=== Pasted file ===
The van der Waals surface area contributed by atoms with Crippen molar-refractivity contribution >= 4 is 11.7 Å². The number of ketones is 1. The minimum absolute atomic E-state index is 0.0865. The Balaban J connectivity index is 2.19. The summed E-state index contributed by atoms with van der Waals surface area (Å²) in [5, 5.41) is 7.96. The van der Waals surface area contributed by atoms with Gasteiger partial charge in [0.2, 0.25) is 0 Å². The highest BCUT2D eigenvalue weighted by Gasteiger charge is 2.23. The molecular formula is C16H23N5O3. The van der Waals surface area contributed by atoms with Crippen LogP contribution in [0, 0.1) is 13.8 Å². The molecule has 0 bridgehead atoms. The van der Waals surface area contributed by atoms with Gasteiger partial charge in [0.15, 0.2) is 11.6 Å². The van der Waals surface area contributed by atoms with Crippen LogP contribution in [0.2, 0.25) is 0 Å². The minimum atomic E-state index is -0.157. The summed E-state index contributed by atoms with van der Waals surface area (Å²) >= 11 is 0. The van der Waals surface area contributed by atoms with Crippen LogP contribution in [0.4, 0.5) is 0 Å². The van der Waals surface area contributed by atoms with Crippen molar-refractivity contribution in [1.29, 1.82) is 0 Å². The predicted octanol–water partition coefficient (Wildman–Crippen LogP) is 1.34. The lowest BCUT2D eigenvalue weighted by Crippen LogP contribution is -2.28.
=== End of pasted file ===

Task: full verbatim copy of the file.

The van der Waals surface area contributed by atoms with Crippen molar-refractivity contribution >= 4 is 11.7 Å². The number of ketones is 1. The minimum absolute atomic E-state index is 0.0865. The Balaban J connectivity index is 2.19. The summed E-state index contributed by atoms with van der Waals surface area (Å²) in [5, 5.41) is 7.96. The van der Waals surface area contributed by atoms with Gasteiger partial charge in [0.2, 0.25) is 0 Å². The highest BCUT2D eigenvalue weighted by Gasteiger charge is 2.23. The molecular formula is C16H23N5O3. The van der Waals surface area contributed by atoms with Crippen LogP contribution in [0, 0.1) is 13.8 Å². The molecule has 0 bridgehead atoms. The van der Waals surface area contributed by atoms with Gasteiger partial charge in [0.15, 0.2) is 11.6 Å². The van der Waals surface area contributed by atoms with Crippen LogP contribution in [0.2, 0.25) is 0 Å². The minimum atomic E-state index is -0.157. The summed E-state index contributed by atoms with van der Waals surface area (Å²) >= 11 is 0. The van der Waals surface area contributed by atoms with Crippen LogP contribution in [0.4, 0.5) is 0 Å². The van der Waals surface area contributed by atoms with Crippen molar-refractivity contribution in [1.29, 1.82) is 0 Å². The predicted octanol–water partition coefficient (Wildman–Crippen LogP) is 1.34. The lowest BCUT2D eigenvalue weighted by Crippen LogP contribution is -2.28.